Monday, 15 May 2017

Ivor’s engine… The Man Without Desire (1923), Stephen Horne, Abbeydale Picturehouse, Yorkshire Silent Film Festival

Sheffield’s Abbeydale Picturehouse had been operating for three years when a group of bright young things conceived this oddly affecting drama perhaps in one of London’s more cutting edge West End licenced establishments… Absinthe may have been consumed as director Adrian Brunel and his producers, Miles Mander and Ivor Novello conceived a story across the decades of Venetian love gone cold. “My God, a man losing his passion: can you imagine it Manders?!” Ivor might have said… “Oh ya, and boys, let’s film on location – I’ve got a wizard idea to place a camera on a gondola in the Grand Canal…”

Organiser-in-chief, Johnny Best said that having opened the festival with Novello in excelsis with The Lodger, he wanted to programme this earlier film by way of comparison. It’s certainly not as polished as the Hitchcock film but it is always good to see British film from the early twenties: there’s just not enough of it about.

Luckily The Man Without Desire is on the BFI Player BUT without this place – the Abbeydale is pure cinema in its decayed glory, propped up entirely by stubborn passion – and this remarkable accompanist it won’t be the same. Live cinema equals film plus place, music and audience and Sheffield has done silent film proud.

Ivor plays... Steve Howe had one of these (probably more)
Mr Horne brought the bells and whistles if not the kitchen sink and performed the seeming impossible flute, accordion and piano solo-three-piece we’ve come to expect and yet never fail to be impressed by. He also brought some of his finest romantic themes along and lifted what is an occasionally lumpy film to the emotional heights the producers intended.

Ivor’s not the finished Novello but he still makes for a remarkable leading man especially one with a dark secret that’s two hundred years’ old. He’s also aided by the strikingly lovely Nina Vanna as the woman he loves across those centuries: she carries off Regency and Jazz-age equally well and is as eye-catching as her leading man.

The story is an unlikely one but if you take a purely metaphysical view, entirely plausible… (yeah).

Modern men
We begin in 1923 as a strange post-dated solicitor’s letter is opened and read out to a group of specially requested men: they all settle back for a long read…

The document takes us back to Venice just after 1800 and one Count Vittorio Dandolo (Novello) who is persistently serenading a beautiful woman who stands at her window paying power-puff penance for marrying a real count. She is Leonora (Nina Vanna) and her suffering is caused by Count Almoro (Sergio Mari) off galivanting with premier-league courtesan Foscolina (Dorothy Warren).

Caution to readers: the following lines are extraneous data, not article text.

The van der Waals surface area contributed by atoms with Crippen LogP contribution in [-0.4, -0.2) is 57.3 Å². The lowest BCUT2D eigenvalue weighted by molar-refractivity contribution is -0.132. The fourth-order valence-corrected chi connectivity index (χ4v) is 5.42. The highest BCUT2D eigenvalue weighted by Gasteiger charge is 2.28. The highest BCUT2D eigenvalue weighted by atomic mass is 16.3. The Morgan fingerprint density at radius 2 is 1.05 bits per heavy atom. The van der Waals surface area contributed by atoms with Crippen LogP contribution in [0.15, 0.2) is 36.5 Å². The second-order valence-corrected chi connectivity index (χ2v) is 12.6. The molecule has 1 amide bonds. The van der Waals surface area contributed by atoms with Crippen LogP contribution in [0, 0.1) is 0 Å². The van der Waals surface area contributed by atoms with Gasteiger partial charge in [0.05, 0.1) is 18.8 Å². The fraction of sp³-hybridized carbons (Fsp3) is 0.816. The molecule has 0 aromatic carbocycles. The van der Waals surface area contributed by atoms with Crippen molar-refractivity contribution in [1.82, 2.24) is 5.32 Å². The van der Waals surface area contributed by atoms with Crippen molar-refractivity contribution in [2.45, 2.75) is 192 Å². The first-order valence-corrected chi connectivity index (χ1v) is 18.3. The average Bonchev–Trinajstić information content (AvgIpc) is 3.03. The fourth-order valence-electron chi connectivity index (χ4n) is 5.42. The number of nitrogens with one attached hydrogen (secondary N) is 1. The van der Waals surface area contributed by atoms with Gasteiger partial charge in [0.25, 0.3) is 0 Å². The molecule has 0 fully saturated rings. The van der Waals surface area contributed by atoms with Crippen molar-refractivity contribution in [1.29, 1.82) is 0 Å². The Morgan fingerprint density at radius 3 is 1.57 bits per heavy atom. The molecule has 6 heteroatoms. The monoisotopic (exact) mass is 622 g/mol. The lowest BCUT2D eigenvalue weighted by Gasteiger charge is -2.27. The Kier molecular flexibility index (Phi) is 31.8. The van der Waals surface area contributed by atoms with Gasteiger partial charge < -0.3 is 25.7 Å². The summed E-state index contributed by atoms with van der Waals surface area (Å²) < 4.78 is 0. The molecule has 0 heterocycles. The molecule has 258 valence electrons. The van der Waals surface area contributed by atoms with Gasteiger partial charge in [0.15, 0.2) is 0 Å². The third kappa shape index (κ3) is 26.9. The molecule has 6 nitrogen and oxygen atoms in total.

Finally she allows Vittorio to climb up to her balcony and reveals the reason she cannot smile for him: she has a son and cannot break from her horrible husband. But Vittorio cannot leave it and neither can Almoro who begin to circle around each other.

Nina Vanna and Ivor
Before what will be, will be, Vittorio meets a very unusual and gregarious, scientist named Mawdesley (Christopher Walker) who is experimenting with, Indian mysticism and suspended animation as you do. The two become firm friends well in time for the big blow up…

Stories have been circulating about Count Almoro and he has the writer’s hands broken in punishment… revenge is planned as Almoro’s maid Luigia (Jane Dryden) drops poison into his drink whilst attempting to deliver a love letter from Vittorio to Leonora… The treachery is uncovered and Almoro forces his wife to drink the wine in order to prove her innocence. This she does, as she is, but pays the price just in time to kiss farewell to her lover who then makes short work of the murderous Almoro.

Y'see, it's all quite simple really...
Pursued by the law and in total despair, Vittorio has no way out except, that is, being sent to sleep for two hundred years by Mawdesley to escape, both grief and retribution.

Back in 1923 the solicitors despatch a doctor, Roger (also Christopher Walker) to establish the likelihood of these event and do indeed succeed in waking Vittorio. They leave him to fully “wake up” which even I with no medical training, can see is risky… so it proves as the confused Count makes his way to the Almoro family home unaware of the time of day, let alone the year.

He encounters a woman every bit as lovely as Leonora, her descendent Genevia – also Nina V – and her cousin, every bit as obnoxious as his forebear, Gordi (Sergio too).

Meet the decendants
There are some nice touches as Vittorio discovers this strange new world of telephones and motorised transport and, as he sampled a rolled-up cigarette on a motor boat in the lagoon, Stephen threw in a few bars familiar to those who used to smoke Hamlet cigars, which got one of the biggest laughs of the day.

But the good humour cannot last. Mawdesley warned that there could be a price to pay for this escape to eternity… and well, you’ll just have to see it on the BFIPlayer!

The shock of the new.
It’s an enjoyable film for all its quirks and occasionally over-deliberate pacing. It’s location shoot doesn’t get overplayed but then they probably weren’t there for that long and who needs Venice when you have Ivor and Nina?

The Yorkshire Silent Film Festival continues until the end of May, full details on their site.


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